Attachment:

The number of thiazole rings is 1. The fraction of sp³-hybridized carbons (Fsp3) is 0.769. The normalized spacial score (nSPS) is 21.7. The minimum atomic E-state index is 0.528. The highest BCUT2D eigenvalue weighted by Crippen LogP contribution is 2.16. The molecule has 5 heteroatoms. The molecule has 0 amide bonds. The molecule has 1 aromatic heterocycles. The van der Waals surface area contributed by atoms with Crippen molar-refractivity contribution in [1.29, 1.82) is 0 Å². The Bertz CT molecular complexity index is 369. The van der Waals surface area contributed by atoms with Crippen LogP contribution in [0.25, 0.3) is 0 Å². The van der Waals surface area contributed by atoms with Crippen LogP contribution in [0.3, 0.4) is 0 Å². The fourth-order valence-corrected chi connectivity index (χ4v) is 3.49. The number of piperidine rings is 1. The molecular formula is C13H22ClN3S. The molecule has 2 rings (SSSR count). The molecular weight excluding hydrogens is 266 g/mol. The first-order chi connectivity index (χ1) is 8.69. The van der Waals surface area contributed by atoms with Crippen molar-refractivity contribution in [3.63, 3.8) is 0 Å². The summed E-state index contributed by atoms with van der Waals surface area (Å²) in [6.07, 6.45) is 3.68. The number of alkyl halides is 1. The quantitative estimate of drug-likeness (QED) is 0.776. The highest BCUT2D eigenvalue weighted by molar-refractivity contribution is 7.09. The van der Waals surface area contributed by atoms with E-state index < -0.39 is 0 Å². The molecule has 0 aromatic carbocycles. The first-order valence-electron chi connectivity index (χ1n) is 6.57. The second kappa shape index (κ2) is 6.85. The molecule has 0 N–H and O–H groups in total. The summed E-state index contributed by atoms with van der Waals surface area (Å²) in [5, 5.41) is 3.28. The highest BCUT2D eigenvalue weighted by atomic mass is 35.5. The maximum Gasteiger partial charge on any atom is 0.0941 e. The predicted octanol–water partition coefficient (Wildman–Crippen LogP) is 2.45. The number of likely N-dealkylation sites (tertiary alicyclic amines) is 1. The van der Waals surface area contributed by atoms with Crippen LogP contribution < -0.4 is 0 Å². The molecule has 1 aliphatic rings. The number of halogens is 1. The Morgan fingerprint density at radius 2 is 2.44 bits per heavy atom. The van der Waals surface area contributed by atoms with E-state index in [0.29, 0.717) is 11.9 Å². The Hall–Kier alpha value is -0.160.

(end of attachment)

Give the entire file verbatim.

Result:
The number of thiazole rings is 1. The fraction of sp³-hybridized carbons (Fsp3) is 0.769. The normalized spacial score (nSPS) is 21.7. The minimum atomic E-state index is 0.528. The highest BCUT2D eigenvalue weighted by Crippen LogP contribution is 2.16. The molecule has 5 heteroatoms. The molecule has 0 amide bonds. The molecule has 1 aromatic heterocycles. The van der Waals surface area contributed by atoms with Crippen molar-refractivity contribution in [1.29, 1.82) is 0 Å². The Bertz CT molecular complexity index is 369. The van der Waals surface area contributed by atoms with Crippen LogP contribution in [0.25, 0.3) is 0 Å². The van der Waals surface area contributed by atoms with Crippen LogP contribution in [0.3, 0.4) is 0 Å². The fourth-order valence-corrected chi connectivity index (χ4v) is 3.49. The number of piperidine rings is 1. The molecular formula is C13H22ClN3S. The molecule has 2 rings (SSSR count). The molecular weight excluding hydrogens is 266 g/mol. The first-order chi connectivity index (χ1) is 8.69. The van der Waals surface area contributed by atoms with Crippen molar-refractivity contribution in [3.63, 3.8) is 0 Å². The summed E-state index contributed by atoms with van der Waals surface area (Å²) in [6.07, 6.45) is 3.68. The number of alkyl halides is 1. The quantitative estimate of drug-likeness (QED) is 0.776. The highest BCUT2D eigenvalue weighted by molar-refractivity contribution is 7.09. The van der Waals surface area contributed by atoms with E-state index < -0.39 is 0 Å². The molecule has 0 aromatic carbocycles. The first-order valence-electron chi connectivity index (χ1n) is 6.57. The second kappa shape index (κ2) is 6.85. The molecule has 0 N–H and O–H groups in total. The summed E-state index contributed by atoms with van der Waals surface area (Å²) in [5, 5.41) is 3.28. The highest BCUT2D eigenvalue weighted by atomic mass is 35.5. The maximum Gasteiger partial charge on any atom is 0.0941 e. The predicted octanol–water partition coefficient (Wildman–Crippen LogP) is 2.45. The number of likely N-dealkylation sites (tertiary alicyclic amines) is 1. The van der Waals surface area contributed by atoms with Crippen LogP contribution < -0.4 is 0 Å². The molecule has 1 aliphatic rings. The number of halogens is 1. The Morgan fingerprint density at radius 2 is 2.44 bits per heavy atom. The van der Waals surface area contributed by atoms with E-state index in [0.29, 0.717) is 11.9 Å². The Hall–Kier alpha value is -0.160.